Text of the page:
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More is Not Better; It is Only More. Because You Can Doesn't Mean You Should!

These are two phrases I use a lot when advising young companies and have touched on in previous blog posts. Attending a couple of recent angel networking events just brought home their importance and how young companies are often done in by not understanding them. They are two sides of the same coin and I believe they are critical traps for young entrepreneurs to avoid, to achieve and build on early success. They are also the reason that many never get much beyond the launch pad.

All entrepreneurs are passionate about their businesses and products (at least the ones who want to succeed). It is that passion, their desire to please prospective customers (and investors) and pride in their offerings that often gets them "out in the weeds" when it comes to keeping their businesses and products simple, whether they are presenting them, planning for them or operating and managing them. They fall into the trap of the "more is better" and the "because I can" philosophies. The results of falling into these traps are, invariably, inefficient use of resources, that short-circuits early success.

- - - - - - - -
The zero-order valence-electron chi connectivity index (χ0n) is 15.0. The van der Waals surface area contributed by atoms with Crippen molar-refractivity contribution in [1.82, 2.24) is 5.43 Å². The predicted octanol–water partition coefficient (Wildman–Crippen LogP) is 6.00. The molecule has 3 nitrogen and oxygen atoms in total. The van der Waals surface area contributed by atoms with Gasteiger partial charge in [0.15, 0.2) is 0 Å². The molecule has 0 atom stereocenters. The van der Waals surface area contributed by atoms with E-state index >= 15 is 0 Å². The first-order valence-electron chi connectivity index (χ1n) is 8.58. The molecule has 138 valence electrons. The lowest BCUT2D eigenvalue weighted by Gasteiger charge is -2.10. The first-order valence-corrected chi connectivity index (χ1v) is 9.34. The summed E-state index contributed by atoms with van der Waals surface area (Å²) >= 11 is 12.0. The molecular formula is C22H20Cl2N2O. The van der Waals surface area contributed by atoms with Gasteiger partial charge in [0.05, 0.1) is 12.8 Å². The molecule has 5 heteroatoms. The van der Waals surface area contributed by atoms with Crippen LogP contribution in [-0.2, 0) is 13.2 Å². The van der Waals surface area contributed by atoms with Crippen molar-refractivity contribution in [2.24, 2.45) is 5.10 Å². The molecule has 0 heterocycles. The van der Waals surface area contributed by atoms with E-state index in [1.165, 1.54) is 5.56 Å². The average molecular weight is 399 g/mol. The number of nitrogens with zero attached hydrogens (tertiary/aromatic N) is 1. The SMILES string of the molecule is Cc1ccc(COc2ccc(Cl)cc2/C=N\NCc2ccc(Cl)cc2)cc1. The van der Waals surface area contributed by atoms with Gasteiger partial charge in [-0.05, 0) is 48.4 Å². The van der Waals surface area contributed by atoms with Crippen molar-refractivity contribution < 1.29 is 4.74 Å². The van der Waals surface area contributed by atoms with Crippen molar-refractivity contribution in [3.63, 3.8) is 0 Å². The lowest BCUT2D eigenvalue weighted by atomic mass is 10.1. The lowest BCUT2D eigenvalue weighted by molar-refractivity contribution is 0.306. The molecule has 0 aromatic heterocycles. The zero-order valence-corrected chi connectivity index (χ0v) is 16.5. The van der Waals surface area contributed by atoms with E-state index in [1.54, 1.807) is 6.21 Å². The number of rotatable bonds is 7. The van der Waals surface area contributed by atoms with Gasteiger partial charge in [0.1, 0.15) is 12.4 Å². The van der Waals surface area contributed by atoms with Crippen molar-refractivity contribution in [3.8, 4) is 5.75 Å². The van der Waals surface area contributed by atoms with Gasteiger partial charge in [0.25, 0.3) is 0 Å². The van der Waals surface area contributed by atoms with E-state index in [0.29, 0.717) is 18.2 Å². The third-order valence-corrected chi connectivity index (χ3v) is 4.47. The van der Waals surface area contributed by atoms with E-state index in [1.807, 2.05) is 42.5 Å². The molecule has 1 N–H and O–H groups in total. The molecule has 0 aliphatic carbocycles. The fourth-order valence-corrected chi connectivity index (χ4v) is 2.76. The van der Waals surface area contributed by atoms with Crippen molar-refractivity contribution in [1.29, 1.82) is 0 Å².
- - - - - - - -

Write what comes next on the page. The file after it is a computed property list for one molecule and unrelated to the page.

Here are tell-tale signs that you should look for in your own small business to determine whether you and your business are headed "out in the weeds," both in what you say and what you do:

If you use Power Point slides in your presentations to either prospective customers or investors, where does it say that every square inch of available space on the slide has to be used? Here, less is actually more. White space, lots of it. Fewer slides rather than more. And please no wild graphics or backgrounds unless they help deliver your message. Further, no "drinks from a fire hose." Take a breath. You don't have to tell them everything in every presentation. And don't get me started about reading every word that's on the slide! Invest in the best book ever written about putting a presentation together "Beyond Bullet Points." You'll never make a bad pitch again!

Business Model